Get your because I said I would cards right here.

Volunteer Time & Resources

I kept this as the last key in how to become a man of your word because it’s powerful, but it’s also optional. Doing the previous six keys will definitely help you become a better man and a man of your word, but adding this last key will also increase your influence along the way.

Doing what you said you would is a big deal, but doing something that doesn’t help you in any way, but doing it because it’s the right thing to do and you said you would, is an even bigger and better deal.

Have you ever met someone that you knew in a minute would give you the shirt off his back if you needed it? This person was just that way – you knew you could trust him to be there because he follows through on his commitments, and you could sense it immediately.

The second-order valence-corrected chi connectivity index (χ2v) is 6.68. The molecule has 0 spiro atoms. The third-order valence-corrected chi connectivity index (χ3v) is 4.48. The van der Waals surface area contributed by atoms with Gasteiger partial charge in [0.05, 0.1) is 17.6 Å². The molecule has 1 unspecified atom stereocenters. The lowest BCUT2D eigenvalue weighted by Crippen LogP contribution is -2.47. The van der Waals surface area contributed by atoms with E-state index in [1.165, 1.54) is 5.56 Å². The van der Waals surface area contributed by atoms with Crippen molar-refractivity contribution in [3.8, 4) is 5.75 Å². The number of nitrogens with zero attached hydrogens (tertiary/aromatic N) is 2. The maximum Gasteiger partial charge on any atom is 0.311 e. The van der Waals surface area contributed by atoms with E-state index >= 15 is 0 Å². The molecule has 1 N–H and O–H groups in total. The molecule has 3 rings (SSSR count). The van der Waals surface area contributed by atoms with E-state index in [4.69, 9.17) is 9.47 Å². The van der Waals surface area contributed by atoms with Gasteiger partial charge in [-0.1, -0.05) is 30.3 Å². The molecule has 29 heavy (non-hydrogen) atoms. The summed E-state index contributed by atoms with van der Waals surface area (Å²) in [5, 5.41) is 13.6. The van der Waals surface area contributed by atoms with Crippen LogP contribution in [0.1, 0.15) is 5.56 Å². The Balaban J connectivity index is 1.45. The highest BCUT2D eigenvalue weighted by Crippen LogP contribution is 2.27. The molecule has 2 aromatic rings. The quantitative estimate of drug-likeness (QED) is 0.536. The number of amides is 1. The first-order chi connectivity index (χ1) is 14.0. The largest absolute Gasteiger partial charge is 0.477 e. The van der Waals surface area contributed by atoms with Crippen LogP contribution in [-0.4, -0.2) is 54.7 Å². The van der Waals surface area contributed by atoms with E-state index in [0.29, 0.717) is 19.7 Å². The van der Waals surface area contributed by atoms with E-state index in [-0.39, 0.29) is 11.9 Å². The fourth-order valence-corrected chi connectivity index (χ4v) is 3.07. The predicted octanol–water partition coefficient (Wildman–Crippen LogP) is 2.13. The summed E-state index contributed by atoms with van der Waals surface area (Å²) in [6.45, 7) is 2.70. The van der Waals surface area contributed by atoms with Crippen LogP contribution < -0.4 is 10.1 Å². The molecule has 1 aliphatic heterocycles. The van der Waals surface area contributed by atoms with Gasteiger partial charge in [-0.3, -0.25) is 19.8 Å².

One way to increase your influence is to create an impact in your community. Volunteer your time or your resources for the betterment of your community, or the world at large. People stand up and take notice when another steps up and provides selflessly, especially because he said he would.

Don’t just pay your taxes because you said you would. Pay for 100 hot lunches for underprivileged kids in your community because you said you would. That is how you not only build a better community, but you become a man of your word.

And a gentleman I would be proud to call a friend.

Do you feel like I missed one? What do YOU think makes someone
a man of his word? 
Are there any areas of your life where you
feel you are definitely a man of your word?

Leave a comment below so we can connect!


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The Author

Blake Hammerton

Blake Hammerton

Blake Hammerton is the founder and coach at The Sharp Gentleman, and helps men earn more respect while gaining confidence in who they are. He is a certified relationship coach and loves writing about men's fashion, style, character-building, relationships, travel, adventure, and more.